- Plumb, and
Well you don't actually make it 'a' square. Very seldom is a wall a perfect square!
What you need to do is make sure that the top and side studs are at a perfect 90 degrees. This is by applying a mathematics trick you learned way back in high school: a rectangle is perfectly 'square' when the distance from one corner to the another equals the distance on the opposing pair of corners. It takes a bit of effort making the wall square - usually done using a "persuader" ( a sledge hammer in our case) to drive a corner while holding the opposite corner in place. While blocks nailed temporarily into the floor can be used to secure the opposite corner - having a helper makes this process faster.
Once 'square' you will want to freeze the square by nailing in a temporary board to the wall. Here you can see we used a piece of plywood.
Step 2: Prepare
We used temporary blockers on the floor to backstop the wall as we slid it in to place and lifted it into place. Can you see them still in place?
Before we lifted the wall we first nailed a 12 foot 2 x 6 to support the wall. In this case on the left side of the wall, can you see it in place in the above picture? I secured it with one nail and had it lying so it was sticking past the top plate. This is so as we lifted the wall the brace would follow us dragging on the floor.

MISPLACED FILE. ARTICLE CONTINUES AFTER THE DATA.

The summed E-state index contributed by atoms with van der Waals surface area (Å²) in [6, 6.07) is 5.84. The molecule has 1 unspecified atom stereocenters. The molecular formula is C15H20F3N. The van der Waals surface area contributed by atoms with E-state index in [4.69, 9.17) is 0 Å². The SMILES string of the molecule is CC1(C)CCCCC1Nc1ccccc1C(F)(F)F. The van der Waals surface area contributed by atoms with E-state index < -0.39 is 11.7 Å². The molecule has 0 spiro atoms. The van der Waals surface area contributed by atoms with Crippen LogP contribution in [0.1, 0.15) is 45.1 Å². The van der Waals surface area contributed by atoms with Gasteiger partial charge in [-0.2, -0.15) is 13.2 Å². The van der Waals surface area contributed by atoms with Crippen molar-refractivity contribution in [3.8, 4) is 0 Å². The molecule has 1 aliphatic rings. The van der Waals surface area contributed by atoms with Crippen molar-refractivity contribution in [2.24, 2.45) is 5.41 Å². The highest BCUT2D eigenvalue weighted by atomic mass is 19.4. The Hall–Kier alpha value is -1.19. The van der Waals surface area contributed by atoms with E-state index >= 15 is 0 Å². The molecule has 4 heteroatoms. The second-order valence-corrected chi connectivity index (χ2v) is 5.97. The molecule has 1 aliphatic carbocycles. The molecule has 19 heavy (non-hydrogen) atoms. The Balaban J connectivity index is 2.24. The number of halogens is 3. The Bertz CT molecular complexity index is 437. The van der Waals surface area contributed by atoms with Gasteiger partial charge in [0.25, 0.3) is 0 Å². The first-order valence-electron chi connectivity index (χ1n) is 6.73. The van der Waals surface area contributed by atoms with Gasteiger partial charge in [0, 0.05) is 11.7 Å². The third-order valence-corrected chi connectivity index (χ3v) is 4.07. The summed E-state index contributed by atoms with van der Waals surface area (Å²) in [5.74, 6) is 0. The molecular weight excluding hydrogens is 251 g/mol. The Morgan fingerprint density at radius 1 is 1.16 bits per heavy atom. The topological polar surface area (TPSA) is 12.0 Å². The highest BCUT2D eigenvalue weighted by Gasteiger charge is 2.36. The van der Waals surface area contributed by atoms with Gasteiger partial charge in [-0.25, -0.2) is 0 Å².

There are a few other things you need to get and have nearby:
- Air nailer with plenty of nails
- loose 3.5" nails and a hammer
- A level
- More bracing boards if you think you may need them
Lifting a wall, especially when the wall is large can't be done alone. Get help! This requires at lease two people. It is a good idea to first raise and prop the top plate with a scrap piece of lumber. This make it easy to get your hands under the wall in the "clean and jerk" action you are about to do... Yes! framing Olympics...
Step 4 & 5: Level and Brace
The action of leveling and bracing really happens at the same time. First you do some bracing, then some leveling, and then repeat the process.
Once the wall is in the right location, secure the sole plate to the floor. Make sure you are getting lots of lumber when you nail. Put your nails through the sole plate and into the joists in the floor. ASIDE: It helps to have marked their location before your lifted the wall.
I like to level the end of the wall with the prepared brace first. This requires at least two people - although a third is sure handy. One holds the wall, and uses the level to ensure that end of the wall is perfectly vertical. The second person takes the brace and nails the other end to the side of the floor. Both ends of the wall should be secured in this way.
For this wall we simply put the small wall (right side of the wall in the picture) in place, leveled both walls simultaneously and nailed them together.
In the above picture you can also see we had the next wall, to the left of this current wall ready to lift, level and brace.